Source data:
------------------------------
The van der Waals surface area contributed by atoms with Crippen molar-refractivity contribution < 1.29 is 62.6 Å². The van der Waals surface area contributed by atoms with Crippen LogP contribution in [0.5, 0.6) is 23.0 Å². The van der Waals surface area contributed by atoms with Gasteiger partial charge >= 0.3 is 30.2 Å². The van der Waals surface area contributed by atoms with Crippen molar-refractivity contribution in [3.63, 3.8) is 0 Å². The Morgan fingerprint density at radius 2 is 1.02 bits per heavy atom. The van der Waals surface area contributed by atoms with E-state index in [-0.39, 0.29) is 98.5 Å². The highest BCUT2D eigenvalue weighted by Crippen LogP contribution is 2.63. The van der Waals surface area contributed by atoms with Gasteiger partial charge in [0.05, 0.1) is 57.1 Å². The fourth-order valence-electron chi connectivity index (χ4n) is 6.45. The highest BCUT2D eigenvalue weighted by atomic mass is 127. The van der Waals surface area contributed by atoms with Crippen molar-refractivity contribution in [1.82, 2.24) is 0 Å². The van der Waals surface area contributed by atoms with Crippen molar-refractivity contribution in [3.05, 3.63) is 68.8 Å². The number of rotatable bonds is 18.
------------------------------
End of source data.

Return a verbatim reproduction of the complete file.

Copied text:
The van der Waals surface area contributed by atoms with Crippen molar-refractivity contribution < 1.29 is 62.6 Å². The van der Waals surface area contributed by atoms with Crippen LogP contribution in [0.5, 0.6) is 23.0 Å². The van der Waals surface area contributed by atoms with Gasteiger partial charge >= 0.3 is 30.2 Å². The van der Waals surface area contributed by atoms with Crippen molar-refractivity contribution in [3.63, 3.8) is 0 Å². The Morgan fingerprint density at radius 2 is 1.02 bits per heavy atom. The van der Waals surface area contributed by atoms with E-state index in [-0.39, 0.29) is 98.5 Å². The highest BCUT2D eigenvalue weighted by Crippen LogP contribution is 2.63. The van der Waals surface area contributed by atoms with Gasteiger partial charge in [0.05, 0.1) is 57.1 Å². The fourth-order valence-electron chi connectivity index (χ4n) is 6.45. The highest BCUT2D eigenvalue weighted by atomic mass is 127. The van der Waals surface area contributed by atoms with Crippen molar-refractivity contribution in [1.82, 2.24) is 0 Å². The van der Waals surface area contributed by atoms with Crippen molar-refractivity contribution in [3.05, 3.63) is 68.8 Å². The number of rotatable bonds is 18.